The United States incarcerates more of its citizens than any country in the world. According to the United States Deparment of Justice statistics, in 2009 there were 748 inmates for every 100,000 residents. Although in rare instances sexual contact occurs between males and females, the overwhelming majority of sexual contact in prison is between people of the same gender.
In Regina Kunzel's book, "Criminal Intimacy: Prison and the Uneven History of Modern American Sexuality," she rejects the often asked question, "do prisons simply collect "perverts" or help produce them?" by substituting the theory that sexual expression behind bars is not an issue of identity. Kunzel stresses the difficulties for those prisoners exhibiting "gender non-conformity" and points out that power, pleasure and random circumstance are more responsible for the normative shift of behavior in a single-sex environment than any theories regarding whether or not an inmate identifies as gay.
Silja J.A. Talvi presents a less academic take on prisons in her book, Women Behind Bars: The Crisis of Women in the U.S. Prison System. Talvi's background as an investigative journalist, editor and activist is evident in this work. By referencing the actual experiences of women inmates she presents examples of sex between women that runs the gamut between furtive encounters to stable partnerships. In addition she deals with other inmate issues such as medical care, mental health, abuse and the specific situations of women who kill. This book encompasses both defeat and resistance, it reads as a compilation of survival strategies utilized by women who feel themselves to be "a nearly invisible group that has been dehumanized, forgotten."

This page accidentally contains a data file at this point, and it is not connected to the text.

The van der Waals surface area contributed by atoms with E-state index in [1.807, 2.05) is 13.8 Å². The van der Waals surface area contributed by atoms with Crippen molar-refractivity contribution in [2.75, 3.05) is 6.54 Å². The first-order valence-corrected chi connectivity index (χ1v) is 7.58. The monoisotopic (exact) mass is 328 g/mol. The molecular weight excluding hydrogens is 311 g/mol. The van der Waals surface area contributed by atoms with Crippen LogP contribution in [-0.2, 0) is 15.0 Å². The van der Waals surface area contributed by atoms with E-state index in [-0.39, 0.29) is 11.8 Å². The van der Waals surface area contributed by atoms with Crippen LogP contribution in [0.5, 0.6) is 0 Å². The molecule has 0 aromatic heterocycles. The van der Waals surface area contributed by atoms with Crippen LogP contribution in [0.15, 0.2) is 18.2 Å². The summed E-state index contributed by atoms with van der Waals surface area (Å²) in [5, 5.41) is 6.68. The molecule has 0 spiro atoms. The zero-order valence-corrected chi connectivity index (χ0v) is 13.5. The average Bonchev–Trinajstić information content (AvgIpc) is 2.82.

Click here for more information about the Women Behind Bars Prison Project that Silja Talvi founded.